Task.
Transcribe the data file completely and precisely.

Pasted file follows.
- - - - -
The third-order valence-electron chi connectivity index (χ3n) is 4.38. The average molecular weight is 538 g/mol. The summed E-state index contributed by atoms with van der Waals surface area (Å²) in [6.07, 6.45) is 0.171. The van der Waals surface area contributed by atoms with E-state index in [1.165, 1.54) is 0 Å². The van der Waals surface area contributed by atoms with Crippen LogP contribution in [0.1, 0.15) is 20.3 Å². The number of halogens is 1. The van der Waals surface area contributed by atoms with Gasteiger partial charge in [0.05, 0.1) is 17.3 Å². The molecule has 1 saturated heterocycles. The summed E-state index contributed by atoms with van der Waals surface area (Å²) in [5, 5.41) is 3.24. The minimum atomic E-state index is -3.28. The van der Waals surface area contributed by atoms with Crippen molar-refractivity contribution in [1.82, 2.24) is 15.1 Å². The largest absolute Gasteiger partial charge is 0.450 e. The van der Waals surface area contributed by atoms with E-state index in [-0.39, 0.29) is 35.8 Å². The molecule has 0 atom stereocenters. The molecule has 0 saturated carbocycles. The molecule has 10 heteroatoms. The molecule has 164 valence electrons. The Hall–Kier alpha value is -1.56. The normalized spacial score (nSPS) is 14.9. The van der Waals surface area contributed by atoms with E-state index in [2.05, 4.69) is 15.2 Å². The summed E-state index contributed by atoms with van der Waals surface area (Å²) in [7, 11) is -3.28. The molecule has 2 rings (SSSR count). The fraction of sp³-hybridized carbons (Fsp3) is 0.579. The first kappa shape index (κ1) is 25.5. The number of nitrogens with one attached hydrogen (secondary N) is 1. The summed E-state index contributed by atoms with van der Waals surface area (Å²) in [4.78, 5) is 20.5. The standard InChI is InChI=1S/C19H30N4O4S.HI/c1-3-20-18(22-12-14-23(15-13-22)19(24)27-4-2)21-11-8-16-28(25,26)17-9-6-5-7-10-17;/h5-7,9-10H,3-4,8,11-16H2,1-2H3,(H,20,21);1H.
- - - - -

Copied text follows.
The third-order valence-electron chi connectivity index (χ3n) is 4.38. The average molecular weight is 538 g/mol. The summed E-state index contributed by atoms with van der Waals surface area (Å²) in [6.07, 6.45) is 0.171. The van der Waals surface area contributed by atoms with E-state index in [1.165, 1.54) is 0 Å². The van der Waals surface area contributed by atoms with Crippen LogP contribution in [0.1, 0.15) is 20.3 Å². The number of halogens is 1. The van der Waals surface area contributed by atoms with Gasteiger partial charge in [0.05, 0.1) is 17.3 Å². The molecule has 1 saturated heterocycles. The summed E-state index contributed by atoms with van der Waals surface area (Å²) in [5, 5.41) is 3.24. The minimum atomic E-state index is -3.28. The van der Waals surface area contributed by atoms with Crippen molar-refractivity contribution in [1.82, 2.24) is 15.1 Å². The largest absolute Gasteiger partial charge is 0.450 e. The van der Waals surface area contributed by atoms with E-state index in [-0.39, 0.29) is 35.8 Å². The molecule has 0 atom stereocenters. The molecule has 0 saturated carbocycles. The molecule has 10 heteroatoms. The molecule has 164 valence electrons. The Hall–Kier alpha value is -1.56. The normalized spacial score (nSPS) is 14.9. The van der Waals surface area contributed by atoms with E-state index in [2.05, 4.69) is 15.2 Å². The summed E-state index contributed by atoms with van der Waals surface area (Å²) in [7, 11) is -3.28. The molecule has 2 rings (SSSR count). The fraction of sp³-hybridized carbons (Fsp3) is 0.579. The first kappa shape index (κ1) is 25.5. The number of nitrogens with one attached hydrogen (secondary N) is 1. The summed E-state index contributed by atoms with van der Waals surface area (Å²) in [4.78, 5) is 20.5. The standard InChI is InChI=1S/C19H30N4O4S.HI/c1-3-20-18(22-12-14-23(15-13-22)19(24)27-4-2)21-11-8-16-28(25,26)17-9-6-5-7-10-17;/h5-7,9-10H,3-4,8,11-16H2,1-2H3,(H,20,21);1H.